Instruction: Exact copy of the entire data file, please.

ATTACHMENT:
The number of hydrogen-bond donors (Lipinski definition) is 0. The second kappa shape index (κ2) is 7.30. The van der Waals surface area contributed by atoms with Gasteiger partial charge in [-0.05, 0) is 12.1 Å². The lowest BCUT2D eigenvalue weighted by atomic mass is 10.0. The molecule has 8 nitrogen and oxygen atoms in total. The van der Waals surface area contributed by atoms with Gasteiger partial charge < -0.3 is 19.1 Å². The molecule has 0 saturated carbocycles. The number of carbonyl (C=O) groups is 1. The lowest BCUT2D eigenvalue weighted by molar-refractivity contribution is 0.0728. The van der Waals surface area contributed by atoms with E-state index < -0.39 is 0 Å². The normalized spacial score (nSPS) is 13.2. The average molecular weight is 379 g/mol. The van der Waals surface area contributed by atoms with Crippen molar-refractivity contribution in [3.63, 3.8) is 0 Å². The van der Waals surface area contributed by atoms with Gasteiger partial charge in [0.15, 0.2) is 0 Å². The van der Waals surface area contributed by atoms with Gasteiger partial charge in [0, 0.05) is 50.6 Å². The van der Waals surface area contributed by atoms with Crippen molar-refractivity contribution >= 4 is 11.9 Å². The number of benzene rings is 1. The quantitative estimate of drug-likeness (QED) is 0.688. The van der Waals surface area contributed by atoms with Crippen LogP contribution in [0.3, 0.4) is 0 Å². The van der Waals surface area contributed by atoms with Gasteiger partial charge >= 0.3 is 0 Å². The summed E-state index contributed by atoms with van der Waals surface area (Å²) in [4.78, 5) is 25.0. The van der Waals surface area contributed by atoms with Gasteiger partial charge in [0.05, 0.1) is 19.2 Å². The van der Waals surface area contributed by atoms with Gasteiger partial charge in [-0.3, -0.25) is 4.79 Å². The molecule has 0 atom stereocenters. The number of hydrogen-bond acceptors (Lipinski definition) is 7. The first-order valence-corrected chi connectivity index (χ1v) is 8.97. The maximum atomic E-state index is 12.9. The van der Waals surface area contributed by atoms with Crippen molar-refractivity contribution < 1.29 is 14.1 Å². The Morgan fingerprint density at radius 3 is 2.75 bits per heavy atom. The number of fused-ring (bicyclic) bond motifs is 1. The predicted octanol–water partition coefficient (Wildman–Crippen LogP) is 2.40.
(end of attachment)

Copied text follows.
The number of hydrogen-bond donors (Lipinski definition) is 0. The second kappa shape index (κ2) is 7.30. The van der Waals surface area contributed by atoms with Gasteiger partial charge in [-0.05, 0) is 12.1 Å². The lowest BCUT2D eigenvalue weighted by atomic mass is 10.0. The molecule has 8 nitrogen and oxygen atoms in total. The van der Waals surface area contributed by atoms with Gasteiger partial charge < -0.3 is 19.1 Å². The molecule has 0 saturated carbocycles. The number of carbonyl (C=O) groups is 1. The lowest BCUT2D eigenvalue weighted by molar-refractivity contribution is 0.0728. The van der Waals surface area contributed by atoms with E-state index < -0.39 is 0 Å². The normalized spacial score (nSPS) is 13.2. The average molecular weight is 379 g/mol. The van der Waals surface area contributed by atoms with Crippen molar-refractivity contribution in [3.63, 3.8) is 0 Å². The van der Waals surface area contributed by atoms with Gasteiger partial charge in [0.15, 0.2) is 0 Å². The van der Waals surface area contributed by atoms with Gasteiger partial charge in [0, 0.05) is 50.6 Å². The van der Waals surface area contributed by atoms with Crippen molar-refractivity contribution >= 4 is 11.9 Å². The number of benzene rings is 1. The quantitative estimate of drug-likeness (QED) is 0.688. The van der Waals surface area contributed by atoms with Crippen LogP contribution in [0.3, 0.4) is 0 Å². The van der Waals surface area contributed by atoms with Gasteiger partial charge >= 0.3 is 0 Å². The summed E-state index contributed by atoms with van der Waals surface area (Å²) in [4.78, 5) is 25.0. The van der Waals surface area contributed by atoms with Gasteiger partial charge in [0.05, 0.1) is 19.2 Å². The van der Waals surface area contributed by atoms with Gasteiger partial charge in [-0.3, -0.25) is 4.79 Å². The molecule has 0 atom stereocenters. The number of hydrogen-bond acceptors (Lipinski definition) is 7. The first-order valence-corrected chi connectivity index (χ1v) is 8.97. The maximum atomic E-state index is 12.9. The van der Waals surface area contributed by atoms with Crippen molar-refractivity contribution < 1.29 is 14.1 Å². The Morgan fingerprint density at radius 3 is 2.75 bits per heavy atom. The number of fused-ring (bicyclic) bond motifs is 1. The predicted octanol–water partition coefficient (Wildman–Crippen LogP) is 2.40.